An Introduction To Sequence Comparison and Database Search

Bergen University, May 2020

Cedric Notredame





OBJECTIVES

The first part is dedicated to molecular evolution. We will focus on the implications of molecular evolution on sequence variation. We will use these concepts to define homology. We will then see how specific mathematical models (the substitution matrices) have been derived in order to quantify the evolutionary relationship between sequences. In the second part we will cover the pairwise and single sequence analysis. We will introduce the Needleman and Wunsch algorithm (Dynamic programming), a very basic algorithm that makes it possible to derive pairwise alignments from the sequences while using the substitution matrices. Implementation aspects will be extensively covered, including Linear Space implementations and pair-HMM alternatives for pairwise sequence alignments. These dynamic programming algorithms will be compared for both scope and application to the Burrow Wheeler Transform algorithm an essential component of genomic data aligners. The course will finish with an introduction of the Zuker RNA fold algorithm including an overview of the CYK algorithm . The third part of the course will deal with Multiple Sequence Alignment algorithms of both RNA and Protein sequences. We will introduce the basic notion of this important class of algorithm and will then move to the most recent algorithms, able to take into account protein and RNA 3D structure while building the models. We will discuss some recent results on the relationship between MSA computation and Tree reconstruction. The course will finish with a detailed description of the most recent large scale algorithm including the recently published Regressive Algorithm.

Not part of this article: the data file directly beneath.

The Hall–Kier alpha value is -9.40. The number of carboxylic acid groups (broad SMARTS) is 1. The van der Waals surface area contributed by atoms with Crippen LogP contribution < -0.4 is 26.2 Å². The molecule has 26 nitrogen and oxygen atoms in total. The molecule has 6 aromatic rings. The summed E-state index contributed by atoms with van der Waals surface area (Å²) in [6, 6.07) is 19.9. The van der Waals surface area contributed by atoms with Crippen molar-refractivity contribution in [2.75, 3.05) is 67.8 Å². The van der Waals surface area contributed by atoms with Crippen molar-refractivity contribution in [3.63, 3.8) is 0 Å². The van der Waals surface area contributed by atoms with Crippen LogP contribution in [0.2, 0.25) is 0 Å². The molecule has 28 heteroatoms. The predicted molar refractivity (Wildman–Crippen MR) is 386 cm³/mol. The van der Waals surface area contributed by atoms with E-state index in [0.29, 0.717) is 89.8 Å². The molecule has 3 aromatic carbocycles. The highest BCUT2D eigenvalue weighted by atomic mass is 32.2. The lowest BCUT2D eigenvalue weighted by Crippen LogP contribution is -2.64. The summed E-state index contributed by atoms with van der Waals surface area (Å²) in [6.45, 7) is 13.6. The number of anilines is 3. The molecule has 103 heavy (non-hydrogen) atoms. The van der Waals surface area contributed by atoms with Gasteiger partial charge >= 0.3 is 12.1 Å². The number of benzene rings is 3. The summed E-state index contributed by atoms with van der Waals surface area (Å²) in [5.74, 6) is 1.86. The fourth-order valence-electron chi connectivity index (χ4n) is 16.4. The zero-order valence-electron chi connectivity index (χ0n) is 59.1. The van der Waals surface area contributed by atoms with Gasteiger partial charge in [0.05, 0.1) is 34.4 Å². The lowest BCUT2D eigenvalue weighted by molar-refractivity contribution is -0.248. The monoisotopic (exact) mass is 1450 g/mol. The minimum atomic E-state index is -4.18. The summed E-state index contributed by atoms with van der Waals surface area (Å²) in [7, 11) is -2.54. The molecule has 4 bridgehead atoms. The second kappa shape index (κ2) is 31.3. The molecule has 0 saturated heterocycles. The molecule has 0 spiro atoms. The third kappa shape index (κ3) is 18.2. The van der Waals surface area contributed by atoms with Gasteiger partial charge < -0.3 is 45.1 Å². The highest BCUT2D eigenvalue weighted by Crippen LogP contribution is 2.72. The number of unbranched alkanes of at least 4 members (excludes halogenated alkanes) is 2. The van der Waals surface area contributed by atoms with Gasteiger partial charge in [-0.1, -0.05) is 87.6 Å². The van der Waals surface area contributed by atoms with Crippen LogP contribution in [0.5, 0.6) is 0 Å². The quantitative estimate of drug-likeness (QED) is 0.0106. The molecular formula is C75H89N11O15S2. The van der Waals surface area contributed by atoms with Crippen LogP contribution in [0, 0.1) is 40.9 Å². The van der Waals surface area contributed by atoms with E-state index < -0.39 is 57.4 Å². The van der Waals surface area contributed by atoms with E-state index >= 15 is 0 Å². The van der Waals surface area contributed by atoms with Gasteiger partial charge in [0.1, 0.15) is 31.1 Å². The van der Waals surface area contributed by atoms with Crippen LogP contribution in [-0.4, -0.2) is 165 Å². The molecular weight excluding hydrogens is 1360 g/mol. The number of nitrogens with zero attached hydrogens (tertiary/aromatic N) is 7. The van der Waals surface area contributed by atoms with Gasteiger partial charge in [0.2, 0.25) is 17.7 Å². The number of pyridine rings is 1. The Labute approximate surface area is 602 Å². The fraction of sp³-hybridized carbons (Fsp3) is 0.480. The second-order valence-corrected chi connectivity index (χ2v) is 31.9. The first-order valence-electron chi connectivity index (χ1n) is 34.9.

REQUISITES

Practicals will be in python 3. They will involve adapting existing scripts rather than programming from scratch. For this reason, students with no practical knowledge of python but with a good grasp of programming languages like Perl, C or JAVA should manage reasonnably well. Students are expected to bring their own lap-top and advised to have a LINUX boot.



Send your Questions to: cedric.notredame@crg.eu



DateLocationSessionTitleLinks
Day 1NORBISLECTUREPairwise comparisons in an evolutionary contextL
Day 1NORBISPRACTICALSParsing Biological FilesP
Day 1NORBISPRACTICALSComputing Substitution MatricesP
.
Day 2NORBISLECTUREIntroduction to Dynamic ProgrammingL
Day 2NORBISPRACTICALSIntroduction to Dynamic Programming 1P
Day 2NORBISPRACTICALSIntroduction to Dynamic Programming 2P
.
Day 3NORBISLECTUREIntroduction to Multiple Sequence AlignmentL
Day 3NORBISLECTUREMultiple Sequence Alignment AlgorithmsL
Day 3NORBISPRACTICALSParsing and manipulating binary treesP
Day 3NORBISPRACTICALSImplementing your own multiple sequence alignerP
Day 3NORBISBIBLIOMSA papersPPPP
.
Day 4NORBISLECTURERNA Folding AlgorithmsL
Day 4NORBISPRACTICALSAdpating the Nussinv AlgorithmP
Day 4NORBISBIBLIORNA Secondary Structure PredictionPP
.
Day 5NORBISLECTURERNA Genomic Analysis using RNAseqL
Day 5NORBISBIBLIOShort Reads MappingPPP
.
Day 5NORBISPRACTICALSProject Report - Delivery date: 15/06/2020P
.



REFERENCES

1. Algorithms: Durbin et al., Biological Sequence Analysis, 1999, Oxford Press

2. Algorithms: Python for Biologists: A complete programming course for beginners, Martin Jones,2013 , Createspace Independent Publishing Platform

3. Evolution: Pathy, Protein Evolution, 2007, Blackwell



This Entire Course Was Automatically Generated Using BED, the Bioinformatics Exercise Database. BED is a freeware available on request Cedric Notredame